Researchers at Germany's University of Tübingen recently published a revolutionary paper on the nature of rod photoreceptors. This new research suggests that rods play a significant role in vision even during daylight hours.
Since rods can't distinguish color, most ophthalmologists assumed they played little to no role in vision during daylight. Eye doctors argued that cone photoreceptors are more important for healthy vision under strong light. However, researchers involved in this study found that rods were active in the eyes of mice even as light increased in the lab.
Dr. Thomas Münch, who teaches at the Werner Reichardt Centre for Integrative Neuroscience of the University of Tübingen, led a group of Finnish, English, and German researchers in this examination. Shockingly, researchers found that the rod activity in their mice's eyes only grew as they increased the lighting.
Rods and cones are the two major photoreceptors in the retina. While both of these cells are responsible for transforming light waves into electrical signals, rods are thought to be active only in dark areas, whereas cones are active under brighter conditions. These definitions of rods and cones are still extremely common in mainstream medical literature.
The mice used in the first part of this study had no cones in their retinas. Scientists noted that they could easily see numerous rod signals both in the mice's eyes and brain scans. Taking this study a step further, researchers noted that rods even increased in mice with functional cones under high-intensity lights.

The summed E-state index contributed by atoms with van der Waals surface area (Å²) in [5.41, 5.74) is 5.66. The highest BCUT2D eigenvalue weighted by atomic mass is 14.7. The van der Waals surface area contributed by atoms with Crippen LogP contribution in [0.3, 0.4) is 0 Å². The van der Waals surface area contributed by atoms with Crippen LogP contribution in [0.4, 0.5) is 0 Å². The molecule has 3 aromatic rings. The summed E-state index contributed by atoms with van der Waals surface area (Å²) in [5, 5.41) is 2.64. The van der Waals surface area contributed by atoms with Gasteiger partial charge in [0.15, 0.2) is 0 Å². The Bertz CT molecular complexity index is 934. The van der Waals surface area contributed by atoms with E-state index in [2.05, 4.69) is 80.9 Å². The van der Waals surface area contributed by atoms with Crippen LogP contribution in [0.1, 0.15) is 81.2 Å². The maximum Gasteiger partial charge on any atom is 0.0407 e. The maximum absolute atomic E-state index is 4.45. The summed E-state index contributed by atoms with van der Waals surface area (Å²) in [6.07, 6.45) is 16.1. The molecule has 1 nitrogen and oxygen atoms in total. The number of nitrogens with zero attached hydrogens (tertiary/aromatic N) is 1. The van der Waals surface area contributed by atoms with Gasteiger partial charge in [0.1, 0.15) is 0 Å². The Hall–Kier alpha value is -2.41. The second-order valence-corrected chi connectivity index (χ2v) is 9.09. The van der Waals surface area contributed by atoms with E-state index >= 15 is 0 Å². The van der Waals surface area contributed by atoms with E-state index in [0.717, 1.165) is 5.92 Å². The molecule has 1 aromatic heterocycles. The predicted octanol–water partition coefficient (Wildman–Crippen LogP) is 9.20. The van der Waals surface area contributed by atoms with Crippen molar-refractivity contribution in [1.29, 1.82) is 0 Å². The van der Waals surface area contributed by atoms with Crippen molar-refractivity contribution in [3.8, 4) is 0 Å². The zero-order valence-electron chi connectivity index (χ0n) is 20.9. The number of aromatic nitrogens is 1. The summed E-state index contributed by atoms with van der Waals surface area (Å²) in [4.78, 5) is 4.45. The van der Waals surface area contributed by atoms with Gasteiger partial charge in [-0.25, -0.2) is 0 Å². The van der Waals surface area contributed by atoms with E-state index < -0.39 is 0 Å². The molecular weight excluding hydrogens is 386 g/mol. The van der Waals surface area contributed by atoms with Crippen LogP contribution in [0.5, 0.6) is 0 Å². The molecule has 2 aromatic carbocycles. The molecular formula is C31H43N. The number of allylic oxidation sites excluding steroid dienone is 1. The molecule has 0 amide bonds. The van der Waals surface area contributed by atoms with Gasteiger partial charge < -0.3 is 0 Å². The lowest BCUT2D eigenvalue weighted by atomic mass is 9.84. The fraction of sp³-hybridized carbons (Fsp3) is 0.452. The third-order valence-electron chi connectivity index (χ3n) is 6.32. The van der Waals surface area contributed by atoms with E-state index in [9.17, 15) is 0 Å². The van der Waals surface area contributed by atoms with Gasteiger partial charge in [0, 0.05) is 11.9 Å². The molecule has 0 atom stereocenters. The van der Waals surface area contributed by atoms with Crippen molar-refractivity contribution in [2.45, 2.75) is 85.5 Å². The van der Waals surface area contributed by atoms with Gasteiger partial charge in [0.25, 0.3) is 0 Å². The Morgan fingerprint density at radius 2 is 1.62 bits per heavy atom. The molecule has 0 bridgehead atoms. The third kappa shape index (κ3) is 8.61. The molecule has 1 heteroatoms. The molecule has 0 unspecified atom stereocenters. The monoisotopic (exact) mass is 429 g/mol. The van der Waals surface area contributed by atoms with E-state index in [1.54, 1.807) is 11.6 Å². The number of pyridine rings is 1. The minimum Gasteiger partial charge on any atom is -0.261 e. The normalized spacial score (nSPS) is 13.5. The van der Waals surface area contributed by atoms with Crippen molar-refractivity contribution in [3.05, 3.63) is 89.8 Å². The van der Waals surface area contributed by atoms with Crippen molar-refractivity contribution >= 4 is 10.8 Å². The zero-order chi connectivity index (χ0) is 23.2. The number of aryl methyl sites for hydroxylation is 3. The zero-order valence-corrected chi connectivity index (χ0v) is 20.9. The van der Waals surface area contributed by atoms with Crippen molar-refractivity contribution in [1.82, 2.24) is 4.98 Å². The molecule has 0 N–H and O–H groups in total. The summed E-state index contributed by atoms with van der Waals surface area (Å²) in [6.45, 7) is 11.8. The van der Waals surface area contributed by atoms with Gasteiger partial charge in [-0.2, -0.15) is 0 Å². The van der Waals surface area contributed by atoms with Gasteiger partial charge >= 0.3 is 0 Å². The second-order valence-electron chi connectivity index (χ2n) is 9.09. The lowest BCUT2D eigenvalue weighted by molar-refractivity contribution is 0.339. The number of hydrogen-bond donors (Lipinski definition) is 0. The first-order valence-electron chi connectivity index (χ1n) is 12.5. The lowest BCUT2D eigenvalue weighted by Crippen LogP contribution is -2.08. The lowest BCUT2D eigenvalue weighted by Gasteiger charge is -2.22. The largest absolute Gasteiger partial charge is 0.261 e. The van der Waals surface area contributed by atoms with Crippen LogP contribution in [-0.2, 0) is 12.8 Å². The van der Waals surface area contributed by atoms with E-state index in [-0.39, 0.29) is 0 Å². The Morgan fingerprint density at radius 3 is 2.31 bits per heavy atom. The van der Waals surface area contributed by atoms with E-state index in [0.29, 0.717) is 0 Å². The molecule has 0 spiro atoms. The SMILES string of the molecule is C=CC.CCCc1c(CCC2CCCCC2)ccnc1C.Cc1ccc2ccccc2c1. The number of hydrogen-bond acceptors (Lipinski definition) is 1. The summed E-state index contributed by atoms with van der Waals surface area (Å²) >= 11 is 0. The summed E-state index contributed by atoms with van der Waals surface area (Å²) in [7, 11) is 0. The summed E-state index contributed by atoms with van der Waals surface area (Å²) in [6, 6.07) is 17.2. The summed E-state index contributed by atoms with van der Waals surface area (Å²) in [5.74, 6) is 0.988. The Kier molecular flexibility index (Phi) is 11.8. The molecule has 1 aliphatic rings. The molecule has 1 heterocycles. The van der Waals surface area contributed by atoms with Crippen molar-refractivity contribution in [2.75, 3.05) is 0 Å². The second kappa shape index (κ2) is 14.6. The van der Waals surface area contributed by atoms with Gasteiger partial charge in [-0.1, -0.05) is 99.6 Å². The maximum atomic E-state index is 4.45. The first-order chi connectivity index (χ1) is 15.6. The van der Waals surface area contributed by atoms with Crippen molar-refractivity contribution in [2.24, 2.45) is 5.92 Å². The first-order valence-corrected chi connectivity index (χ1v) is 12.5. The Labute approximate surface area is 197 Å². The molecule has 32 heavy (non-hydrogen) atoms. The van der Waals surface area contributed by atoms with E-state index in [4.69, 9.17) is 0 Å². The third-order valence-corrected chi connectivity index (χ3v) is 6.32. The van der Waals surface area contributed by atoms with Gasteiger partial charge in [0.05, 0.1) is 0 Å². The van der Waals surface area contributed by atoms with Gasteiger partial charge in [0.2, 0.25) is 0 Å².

Obviously, this research changes the standard medical assumption that rods are only active during the nighttime or in dimly lit rooms. In the official report, Münch notes that this finding could "open new avenues towards treatments for patients without functional cones, so-called rod monochromats."
Most eye doctors researching photoreceptor disorders have been more interested in cones in recent years. Since more people are staring at harsh artificial lights nowadays, ophthalmologists have placed far more importance on healing cones rather than understanding or treating rods.
Münch and his colleagues hope their study will encourage eye doctors to better understand the nuances of rod function in the retina. He also hopes this data will encourage new research into rod-based treatments for numerous visual disorders.
People who are affected by rod monochromacy have no functioning cones, which means they cannot distinguish colors at all. Although extremely rare (about one in every 30,000 people are rod monochromats), this disorder can significantly reduce a person's quality of life.
While most of the scientists involved in this study work at the University of Tübingen, professors from the University of Manchester and the University of Helsinki also participated in this research. Besides Dr. Münch, a few other key researchers on this study include Doctors Alexandra Tikidji-Hamburyan, Riccardo Storchi, and Johannes Dietter.
Anyone who wants to read more about this fascinating study should pick up the latest copy of Nature Communications. Study authors entitled this article, "Rods progressively escape saturation to drive visual responses in daylight conditions."